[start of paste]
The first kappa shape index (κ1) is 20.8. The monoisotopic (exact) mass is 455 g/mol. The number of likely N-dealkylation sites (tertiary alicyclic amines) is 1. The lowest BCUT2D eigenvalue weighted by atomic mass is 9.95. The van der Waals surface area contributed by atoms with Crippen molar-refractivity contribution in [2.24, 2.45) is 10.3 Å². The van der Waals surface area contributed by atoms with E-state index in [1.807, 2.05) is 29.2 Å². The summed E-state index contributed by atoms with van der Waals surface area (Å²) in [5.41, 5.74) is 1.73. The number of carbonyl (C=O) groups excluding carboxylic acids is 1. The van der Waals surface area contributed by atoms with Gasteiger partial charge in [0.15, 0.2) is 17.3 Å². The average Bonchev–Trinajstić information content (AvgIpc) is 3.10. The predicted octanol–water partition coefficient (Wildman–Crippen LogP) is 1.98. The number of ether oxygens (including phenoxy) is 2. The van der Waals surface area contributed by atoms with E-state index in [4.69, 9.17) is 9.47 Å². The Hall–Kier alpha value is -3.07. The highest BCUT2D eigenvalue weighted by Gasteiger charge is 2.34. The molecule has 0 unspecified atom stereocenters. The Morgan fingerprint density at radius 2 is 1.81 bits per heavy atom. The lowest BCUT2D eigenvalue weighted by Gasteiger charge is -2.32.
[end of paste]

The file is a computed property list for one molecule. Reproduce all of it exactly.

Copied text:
The first kappa shape index (κ1) is 20.8. The monoisotopic (exact) mass is 455 g/mol. The number of likely N-dealkylation sites (tertiary alicyclic amines) is 1. The lowest BCUT2D eigenvalue weighted by atomic mass is 9.95. The van der Waals surface area contributed by atoms with Crippen molar-refractivity contribution in [2.24, 2.45) is 10.3 Å². The van der Waals surface area contributed by atoms with E-state index in [1.807, 2.05) is 29.2 Å². The summed E-state index contributed by atoms with van der Waals surface area (Å²) in [5.41, 5.74) is 1.73. The number of carbonyl (C=O) groups excluding carboxylic acids is 1. The van der Waals surface area contributed by atoms with Gasteiger partial charge in [0.15, 0.2) is 17.3 Å². The average Bonchev–Trinajstić information content (AvgIpc) is 3.10. The predicted octanol–water partition coefficient (Wildman–Crippen LogP) is 1.98. The number of ether oxygens (including phenoxy) is 2. The van der Waals surface area contributed by atoms with E-state index in [4.69, 9.17) is 9.47 Å². The Hall–Kier alpha value is -3.07. The highest BCUT2D eigenvalue weighted by Gasteiger charge is 2.34. The molecule has 0 unspecified atom stereocenters. The Morgan fingerprint density at radius 2 is 1.81 bits per heavy atom. The lowest BCUT2D eigenvalue weighted by Gasteiger charge is -2.32.